<a href=”http://kdhnews.com/news/texas/texas-nonprofit-group-faa-at-odds-over-drone-use-for/article_a3e1afa0-c845-11e3-8662-0017a43b2370.html”Texas nonprofit group, FAA at odds over drone use for searches – Killeen Daily Herald
SENATE JOINT RESOLUTION 14-020
101 CONCERNING THE DESIGNATION OF MARCH 24, 2014, AS “COLORADO
102 AEROSPACE DAY”, AND, IN CONNECTION THEREWITH,
103 COMMEMORATING THE ESTABLISHMENT OF A COLORADO
104 CHAPTER OF CITIZENS FOR SPACE EXPLORATION.
1 WHEREAS, Our nation and the world have significantly benefited
2 from technological and scientific advances resulting from space
3 exploration and aerospace activities; and
4 WHEREAS, At the dawn of the space age, there were two nations
5 that could put people into space — the United States and the Soviet Union;
7 WHEREAS, Today there are still two nations that can put people
1 into space, but the United States is no longer one of them; and
2 WHEREAS, The United States has been replaced by China as the
3 second nation, alongside Russia, that can put people into space using their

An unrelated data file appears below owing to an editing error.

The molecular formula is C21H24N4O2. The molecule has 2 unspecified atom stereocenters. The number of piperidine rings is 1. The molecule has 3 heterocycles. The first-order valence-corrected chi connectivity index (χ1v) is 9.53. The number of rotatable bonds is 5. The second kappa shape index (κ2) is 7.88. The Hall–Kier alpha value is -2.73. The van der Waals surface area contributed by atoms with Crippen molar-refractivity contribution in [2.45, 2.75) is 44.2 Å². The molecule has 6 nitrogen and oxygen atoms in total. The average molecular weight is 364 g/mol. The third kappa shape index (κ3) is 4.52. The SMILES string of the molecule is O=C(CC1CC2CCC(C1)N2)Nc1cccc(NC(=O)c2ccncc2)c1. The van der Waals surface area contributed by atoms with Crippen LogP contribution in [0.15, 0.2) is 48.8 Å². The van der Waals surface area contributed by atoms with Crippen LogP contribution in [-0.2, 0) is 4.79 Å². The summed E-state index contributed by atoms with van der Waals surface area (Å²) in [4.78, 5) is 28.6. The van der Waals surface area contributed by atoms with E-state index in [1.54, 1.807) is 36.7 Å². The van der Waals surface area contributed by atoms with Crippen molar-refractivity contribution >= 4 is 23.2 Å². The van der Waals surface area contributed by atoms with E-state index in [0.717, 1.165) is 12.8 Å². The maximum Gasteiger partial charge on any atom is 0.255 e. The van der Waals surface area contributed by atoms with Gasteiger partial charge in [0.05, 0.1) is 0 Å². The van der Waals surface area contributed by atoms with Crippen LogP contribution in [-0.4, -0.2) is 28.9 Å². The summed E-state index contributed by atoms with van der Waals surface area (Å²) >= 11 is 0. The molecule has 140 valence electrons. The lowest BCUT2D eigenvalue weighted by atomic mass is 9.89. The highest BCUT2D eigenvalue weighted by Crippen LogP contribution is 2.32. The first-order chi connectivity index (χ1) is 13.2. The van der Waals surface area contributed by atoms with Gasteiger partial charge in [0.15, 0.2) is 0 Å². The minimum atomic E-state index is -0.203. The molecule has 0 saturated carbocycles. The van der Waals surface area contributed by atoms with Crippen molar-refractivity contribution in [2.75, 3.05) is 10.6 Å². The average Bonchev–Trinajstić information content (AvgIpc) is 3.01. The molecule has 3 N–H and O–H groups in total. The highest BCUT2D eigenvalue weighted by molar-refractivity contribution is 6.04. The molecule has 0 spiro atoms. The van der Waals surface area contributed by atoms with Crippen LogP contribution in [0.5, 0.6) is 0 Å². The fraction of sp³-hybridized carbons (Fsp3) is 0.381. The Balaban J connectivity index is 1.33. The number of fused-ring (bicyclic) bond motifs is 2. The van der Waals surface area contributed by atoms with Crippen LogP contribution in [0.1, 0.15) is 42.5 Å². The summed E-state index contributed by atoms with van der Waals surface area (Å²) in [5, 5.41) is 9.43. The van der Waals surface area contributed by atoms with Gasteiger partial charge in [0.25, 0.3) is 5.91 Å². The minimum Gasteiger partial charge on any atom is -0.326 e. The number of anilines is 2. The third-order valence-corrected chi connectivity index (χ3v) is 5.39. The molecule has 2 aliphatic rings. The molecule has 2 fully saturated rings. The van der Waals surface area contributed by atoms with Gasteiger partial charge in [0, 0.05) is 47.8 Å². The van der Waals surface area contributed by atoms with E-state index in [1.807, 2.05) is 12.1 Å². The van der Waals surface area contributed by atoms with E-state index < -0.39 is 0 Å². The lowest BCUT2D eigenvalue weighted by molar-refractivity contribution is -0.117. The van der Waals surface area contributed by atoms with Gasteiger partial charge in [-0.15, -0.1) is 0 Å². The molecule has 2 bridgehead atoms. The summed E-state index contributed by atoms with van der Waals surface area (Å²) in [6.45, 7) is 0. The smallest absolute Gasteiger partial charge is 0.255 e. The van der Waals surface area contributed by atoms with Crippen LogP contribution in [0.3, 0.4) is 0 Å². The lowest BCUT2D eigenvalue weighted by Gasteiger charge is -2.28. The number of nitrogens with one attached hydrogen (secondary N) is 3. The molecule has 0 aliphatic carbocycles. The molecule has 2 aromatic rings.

4 own national assets; and
5 WHEREAS, The United States lost the ability to put people in
6 space with the end of NASA’s Space Shuttle Program in 2011 and now
7 has to transfer $70 million out of our economy and into the economy of
8 Russia for each astronaut our nation puts into space; and
9 WHEREAS, Colorado is key to regaining the United States’ ability
10 to send people into space again using our own national assets with
11 programs from several Colorado companies that are building the space
12 vehicles and launch systems necessary to restore our nation’s spaceflight
13 ability; and
14 WHEREAS, Key to Colorado’s prominence in aerospace are two
15 organizations — first, the Colorado Space Coalition, a group of industry
16 stakeholders, including aerospace companies, military leaders, academic
17 organizations, research centers, and economic development groups, who
18 promote Colorado’s significant space assets and advance legislation vital
19 to industry growth and to successfully working to make Colorado a center
20 of excellence for aerospace; and, second, the Colorado Space Business
21 Roundtable, a group that brings together aerospace stakeholders from
22 industry, government, and academia for roundtable discussions and
23 business development and that encourages grassroots citizen participation
24 in aerospace issues; and
25 WHEREAS, Restoring our nation’s leadership in space is
26 important to our national security and our ability to continue to lead the
27 world in technology and innovation, ensuring the economic security of
28 the United States; and
29 WHEREAS, Restoring our nation’s leadership in space depends on